When I interviewed Todd Gold, director of food and beverage at Quapaw Nation’s Saracen Casino in Pine Bluff, just before the casino opened in October of last year, he told me, “We’re going to be a culinary and hospitality destination like no other in the state, I say even region.” Gold acknowledged that many of the guests would be coming to gamble, but added, “We want just as many to come here to dine, and then they’ll go play the games.”
There are several reasons foodies might want to make a trip to Saracen to try one or more of the casino’s seven restaurants, as we highlighted before it opened last October. Now the casino’s premier high end restaurant, Red Oak Steakhouse, will be one of the 38 restaurants licensed in the U.S. to serve authentic Kobe beef, an elusive breed of pure-blood Tajima Wagyu cattle that are born, raised, slaughtered and processed in Japan’s Hyogo Prefecture. According to the Michelin Guide, “The Japan Meat Grading Association gives each carcass a score based on its yield (A, B or C) and level of marbling, firmness, color and overall quality (1-5), with A5 being the highest possible score.”
In order for Wagyu cattle to be classified as Kobe, it must have a yield of A or B and a meat quality score of four or five. The Kobe beef served at Red Oak is all A5 grade.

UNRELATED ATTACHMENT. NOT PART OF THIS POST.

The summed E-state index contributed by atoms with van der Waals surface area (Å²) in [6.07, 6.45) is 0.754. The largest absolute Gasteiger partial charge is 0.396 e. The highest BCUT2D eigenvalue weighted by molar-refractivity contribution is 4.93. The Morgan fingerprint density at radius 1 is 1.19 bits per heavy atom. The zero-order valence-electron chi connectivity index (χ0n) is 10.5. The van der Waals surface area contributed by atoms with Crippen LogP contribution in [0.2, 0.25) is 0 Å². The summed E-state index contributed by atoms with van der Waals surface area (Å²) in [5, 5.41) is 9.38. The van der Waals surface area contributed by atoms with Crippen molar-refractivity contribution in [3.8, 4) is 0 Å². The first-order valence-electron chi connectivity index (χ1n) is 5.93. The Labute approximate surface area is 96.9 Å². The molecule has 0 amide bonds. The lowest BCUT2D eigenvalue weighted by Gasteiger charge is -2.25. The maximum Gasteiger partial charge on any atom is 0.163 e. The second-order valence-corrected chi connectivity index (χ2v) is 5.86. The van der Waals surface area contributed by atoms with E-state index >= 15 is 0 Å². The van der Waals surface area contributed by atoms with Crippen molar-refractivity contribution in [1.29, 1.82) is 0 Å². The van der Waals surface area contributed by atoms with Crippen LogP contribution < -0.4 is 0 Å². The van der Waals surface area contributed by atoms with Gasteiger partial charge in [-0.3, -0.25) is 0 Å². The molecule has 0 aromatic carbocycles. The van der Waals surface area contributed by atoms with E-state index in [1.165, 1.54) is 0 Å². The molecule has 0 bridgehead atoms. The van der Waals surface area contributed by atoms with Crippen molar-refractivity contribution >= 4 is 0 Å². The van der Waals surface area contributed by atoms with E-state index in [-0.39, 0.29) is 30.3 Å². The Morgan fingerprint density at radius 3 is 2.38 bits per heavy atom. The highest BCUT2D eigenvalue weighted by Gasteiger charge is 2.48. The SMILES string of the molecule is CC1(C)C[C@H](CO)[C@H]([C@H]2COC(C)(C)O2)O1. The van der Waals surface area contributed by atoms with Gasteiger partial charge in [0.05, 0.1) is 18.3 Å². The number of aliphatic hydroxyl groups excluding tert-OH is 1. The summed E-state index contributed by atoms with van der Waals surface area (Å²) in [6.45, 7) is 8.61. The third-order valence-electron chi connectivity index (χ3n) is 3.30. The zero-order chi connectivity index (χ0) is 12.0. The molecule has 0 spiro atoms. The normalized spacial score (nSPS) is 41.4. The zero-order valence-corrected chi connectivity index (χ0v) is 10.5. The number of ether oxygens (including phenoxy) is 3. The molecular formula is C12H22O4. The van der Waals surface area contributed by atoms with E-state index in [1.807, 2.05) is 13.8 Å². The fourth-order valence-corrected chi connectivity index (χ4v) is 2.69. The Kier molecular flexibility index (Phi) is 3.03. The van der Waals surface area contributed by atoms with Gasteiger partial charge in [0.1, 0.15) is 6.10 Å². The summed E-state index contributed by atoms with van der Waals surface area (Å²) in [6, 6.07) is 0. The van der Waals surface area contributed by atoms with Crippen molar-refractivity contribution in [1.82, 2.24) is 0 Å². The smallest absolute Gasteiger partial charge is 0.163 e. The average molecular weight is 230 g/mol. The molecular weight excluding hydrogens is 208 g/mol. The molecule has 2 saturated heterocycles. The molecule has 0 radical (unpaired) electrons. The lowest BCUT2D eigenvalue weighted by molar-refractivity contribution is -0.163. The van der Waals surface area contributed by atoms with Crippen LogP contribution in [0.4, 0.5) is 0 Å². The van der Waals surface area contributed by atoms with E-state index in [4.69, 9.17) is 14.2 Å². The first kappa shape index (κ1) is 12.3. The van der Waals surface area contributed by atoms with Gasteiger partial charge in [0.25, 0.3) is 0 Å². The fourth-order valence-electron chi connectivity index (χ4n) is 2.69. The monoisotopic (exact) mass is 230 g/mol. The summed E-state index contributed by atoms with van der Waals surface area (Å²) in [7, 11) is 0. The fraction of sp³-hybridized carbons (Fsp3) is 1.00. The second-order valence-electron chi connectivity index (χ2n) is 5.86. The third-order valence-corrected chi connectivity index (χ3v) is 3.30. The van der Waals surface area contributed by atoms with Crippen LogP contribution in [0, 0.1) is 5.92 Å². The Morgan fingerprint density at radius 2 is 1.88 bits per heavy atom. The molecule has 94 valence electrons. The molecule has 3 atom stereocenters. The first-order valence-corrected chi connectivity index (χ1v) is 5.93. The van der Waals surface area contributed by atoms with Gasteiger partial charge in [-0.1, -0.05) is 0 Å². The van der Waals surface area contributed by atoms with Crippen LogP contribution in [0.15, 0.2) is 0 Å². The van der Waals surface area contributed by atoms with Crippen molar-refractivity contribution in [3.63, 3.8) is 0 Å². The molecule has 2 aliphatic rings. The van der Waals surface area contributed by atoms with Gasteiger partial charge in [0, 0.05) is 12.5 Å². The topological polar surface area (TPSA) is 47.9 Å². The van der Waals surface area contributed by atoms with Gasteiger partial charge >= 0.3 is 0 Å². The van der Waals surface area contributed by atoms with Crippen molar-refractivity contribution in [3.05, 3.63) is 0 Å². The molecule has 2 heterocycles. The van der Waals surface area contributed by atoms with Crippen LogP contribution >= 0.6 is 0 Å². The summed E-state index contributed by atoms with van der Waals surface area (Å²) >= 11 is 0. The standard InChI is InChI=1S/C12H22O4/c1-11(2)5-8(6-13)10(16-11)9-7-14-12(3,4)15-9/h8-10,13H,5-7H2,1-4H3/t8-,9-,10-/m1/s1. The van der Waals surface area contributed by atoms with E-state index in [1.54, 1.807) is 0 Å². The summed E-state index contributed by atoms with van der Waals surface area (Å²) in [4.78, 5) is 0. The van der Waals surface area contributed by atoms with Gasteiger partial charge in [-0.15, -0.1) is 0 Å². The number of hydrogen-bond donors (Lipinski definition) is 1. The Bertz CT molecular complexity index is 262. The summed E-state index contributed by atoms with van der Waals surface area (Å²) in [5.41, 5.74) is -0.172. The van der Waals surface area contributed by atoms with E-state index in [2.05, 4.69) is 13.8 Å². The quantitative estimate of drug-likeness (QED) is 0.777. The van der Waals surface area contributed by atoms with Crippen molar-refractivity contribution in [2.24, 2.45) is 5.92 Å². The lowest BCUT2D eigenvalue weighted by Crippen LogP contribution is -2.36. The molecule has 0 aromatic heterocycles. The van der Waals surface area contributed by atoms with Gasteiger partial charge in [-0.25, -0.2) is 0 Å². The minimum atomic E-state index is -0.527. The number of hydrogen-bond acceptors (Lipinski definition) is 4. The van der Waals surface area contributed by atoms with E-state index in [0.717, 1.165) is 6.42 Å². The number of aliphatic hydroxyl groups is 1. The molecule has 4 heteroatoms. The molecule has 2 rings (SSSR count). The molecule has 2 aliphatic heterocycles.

According to the press release, “Thousands of American restaurants sell a product called ‘wangus’, which is a hybrid of domestically raised Wagyu breeds and common Angus. But they call it Kobe, in spite of numerous lawsuits to alter the practice.”
“The Kobe difference is in the genetics,” Gold said. “With Kobe, there are no big chunks of fat like on traditional steaks. Rather, the fat is evenly dispersed throughout the muscle in a type of spiderweb of ultra-thin veins. As a gift to our patrons, we are actually pricing Kobe beef without our standard food cost markup, to allow everyone to enjoy this prized meat.”
I asked Gold how the Kobe beef is prepared at Red Oak, which offers a five ounce filet, an eight ounce strip and a eight ounce ribeye for $150 a piece.
“In Red Oak, we take careful care of our Kobe beef,” Gold said in an email. “Just a little salt and pepper is all you need! Finished on a 1,200-degree flat top grill for a perfectly seared, bark-like texture. I would compare the consistency of our Kobe beef to eating cotton candy … it melts in your mouth at first bite. Heavenly!”
Carlton Saffa, chief market officer at Saracen, said that Saracen is committed to offering a Las Vegas experience in Arkansas.
“Kobe beef isn’t just delicious,” Saffa said, “it’s also a marker for the Vegas quality we offer to our patrons. We sought the certification because we wanted to offer something that hadn’t been done in the South, and to reinforce our commitment to raising the bar in Arkansas. Saracen, through the Red Oak, is as much a food destination as it is one for gaming.”